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  • Andrew Cream

Southern California is Overrun With Lizards—& It’s Awesome

While my transatlantic move has provided plentiful “big” topics for me to dive into (and I hope will continue to), often it’s the smaller, more subtle differences of a re-rooted life that help offer a more complete picture of what it’s like to move here. So I’m going to introduce some shorter posts alongside my longer rambles. That way, I can share the full wealth of weird, wonderful and plain wrong I come across in this land of endless sunshine.


Today’s post I’d like to dedicate to Southern California’s surplus of small scaly scurriers: lizards. These cute critters are absolutely everywhere—a fact that both surprised and delighted me upon my arrival.


It’s not like I’m a reptile enthusiast or lizard perv, it’s just that seeing them everywhere is really effing cool.


While their numerosity sure helps increase one’s chances of catching a glimpse of one, it’s their favorite hobby that keeps them in view all the time: they bloody love a good sunbathing sesh.


Yep, step outside when the sun is beating down and you’ll find lizards adorning every ledge, wall and curb in your sight.


You can tell how much they enjoy their little tanning appointments. The standard sunbathing lizard stance is: front two feet planted firmly on the ground, back nice and straight and the neck and head arched up. Like a monarch basking in the glory of their followers. Also very similar to the yoga cobra pose.


This lovable, squamous, cold-blooded being is just chilling outside my apartment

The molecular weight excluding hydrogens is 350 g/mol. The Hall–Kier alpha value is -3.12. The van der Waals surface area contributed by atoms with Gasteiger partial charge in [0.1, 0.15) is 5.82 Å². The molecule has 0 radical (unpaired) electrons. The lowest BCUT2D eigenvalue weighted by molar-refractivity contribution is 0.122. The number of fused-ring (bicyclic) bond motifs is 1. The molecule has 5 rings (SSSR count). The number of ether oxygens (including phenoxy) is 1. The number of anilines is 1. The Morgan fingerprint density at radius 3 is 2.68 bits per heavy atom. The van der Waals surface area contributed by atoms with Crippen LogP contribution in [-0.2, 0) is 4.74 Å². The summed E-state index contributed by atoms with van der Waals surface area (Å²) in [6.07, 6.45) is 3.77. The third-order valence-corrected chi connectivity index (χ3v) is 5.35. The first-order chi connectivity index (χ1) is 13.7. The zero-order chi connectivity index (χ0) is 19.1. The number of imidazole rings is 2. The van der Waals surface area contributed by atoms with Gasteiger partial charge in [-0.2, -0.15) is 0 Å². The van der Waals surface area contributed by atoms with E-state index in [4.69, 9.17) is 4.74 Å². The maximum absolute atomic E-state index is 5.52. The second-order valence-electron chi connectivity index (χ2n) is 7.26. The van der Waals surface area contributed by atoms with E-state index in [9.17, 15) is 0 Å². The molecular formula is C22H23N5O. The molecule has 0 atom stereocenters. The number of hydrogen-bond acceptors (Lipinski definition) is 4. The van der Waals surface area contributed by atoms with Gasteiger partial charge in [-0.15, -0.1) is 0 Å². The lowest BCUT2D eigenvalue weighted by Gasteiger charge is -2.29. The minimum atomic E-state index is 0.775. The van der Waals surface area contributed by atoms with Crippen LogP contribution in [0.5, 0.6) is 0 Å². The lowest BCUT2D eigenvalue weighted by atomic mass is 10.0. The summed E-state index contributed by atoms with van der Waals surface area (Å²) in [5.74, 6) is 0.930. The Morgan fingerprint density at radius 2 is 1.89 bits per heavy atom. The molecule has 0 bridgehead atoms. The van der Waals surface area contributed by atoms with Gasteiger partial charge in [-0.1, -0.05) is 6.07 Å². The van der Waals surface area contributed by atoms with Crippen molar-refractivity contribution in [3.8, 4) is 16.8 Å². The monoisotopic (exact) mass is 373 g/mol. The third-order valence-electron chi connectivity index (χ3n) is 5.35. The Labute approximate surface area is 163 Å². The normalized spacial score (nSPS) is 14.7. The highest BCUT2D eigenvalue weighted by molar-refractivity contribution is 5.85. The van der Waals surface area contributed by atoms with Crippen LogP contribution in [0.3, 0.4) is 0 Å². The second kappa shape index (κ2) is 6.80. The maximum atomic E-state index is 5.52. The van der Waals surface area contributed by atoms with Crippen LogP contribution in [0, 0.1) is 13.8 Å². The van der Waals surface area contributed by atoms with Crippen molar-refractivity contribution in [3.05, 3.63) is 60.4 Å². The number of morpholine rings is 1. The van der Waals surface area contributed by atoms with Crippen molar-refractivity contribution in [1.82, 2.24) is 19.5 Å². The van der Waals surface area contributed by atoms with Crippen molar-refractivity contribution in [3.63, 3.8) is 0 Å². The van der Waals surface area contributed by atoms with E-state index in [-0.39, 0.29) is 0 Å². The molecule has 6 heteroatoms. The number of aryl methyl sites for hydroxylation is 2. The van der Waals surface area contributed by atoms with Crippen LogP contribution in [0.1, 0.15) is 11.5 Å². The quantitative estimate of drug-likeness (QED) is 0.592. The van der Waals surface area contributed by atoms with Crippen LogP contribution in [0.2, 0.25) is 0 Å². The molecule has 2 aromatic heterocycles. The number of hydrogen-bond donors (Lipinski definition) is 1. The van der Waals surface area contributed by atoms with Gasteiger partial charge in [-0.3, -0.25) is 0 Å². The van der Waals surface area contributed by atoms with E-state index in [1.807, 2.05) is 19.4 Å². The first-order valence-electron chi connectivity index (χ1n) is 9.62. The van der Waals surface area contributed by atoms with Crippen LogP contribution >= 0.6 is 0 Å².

And if you look close enough, you’ll see the corners of the mouth bent up—just slightly—giving off a slight sense of smugness. And a massive sense of contentedness.


It’s best to observe from a couple of feet away as, sadly, they startle easily. They kinda tease you, letting you get close—up to a point—before darting under a bush or between a crack in the wall.


After a bit of research, I believe the lizard species I’m likely encountering most frequently is the western fence lizard, commonly found in gardens and yards across Southern California and as far as Mexico and Washington.


These lizards can stop ticks carrying Lyme disease—a protein in the lizard’s blood is able to kill the responsible bacterium. All disease-ridden ticks have to do is have a little feed on some western fence lizard blood and then they’re no longer carriers. That’s pretty nifty.


It's not just outdoor spaces that lizards like to inhabit. Since moving, I’ve encountered just one lizard that’s managed to break into our property, but I know many other households have a much higher lizard B&E rate.


While they love the sun, they also love dark, cool spaces. And often you’ll only find real cool round here inside a temperature-controlled building. If you have a lizard issue and for some reason aren’t happy about sharing your home with these mini dinosaurs, apparently spraying a mixture of hot sauce, pepper and warm water around entry points and corners might do the trick. Because lizards are proper wimps when it comes to spicy food.


Of all the little quirks of living in Southern California, seeing a plethora of lounging lizards—the less slimy kind—while on an afternoon walk is up there with the most enchanting. Now the temperatures have dropped a little, I might start taking a leaf from my lizard friends’ book and take some time out in the sun.

 

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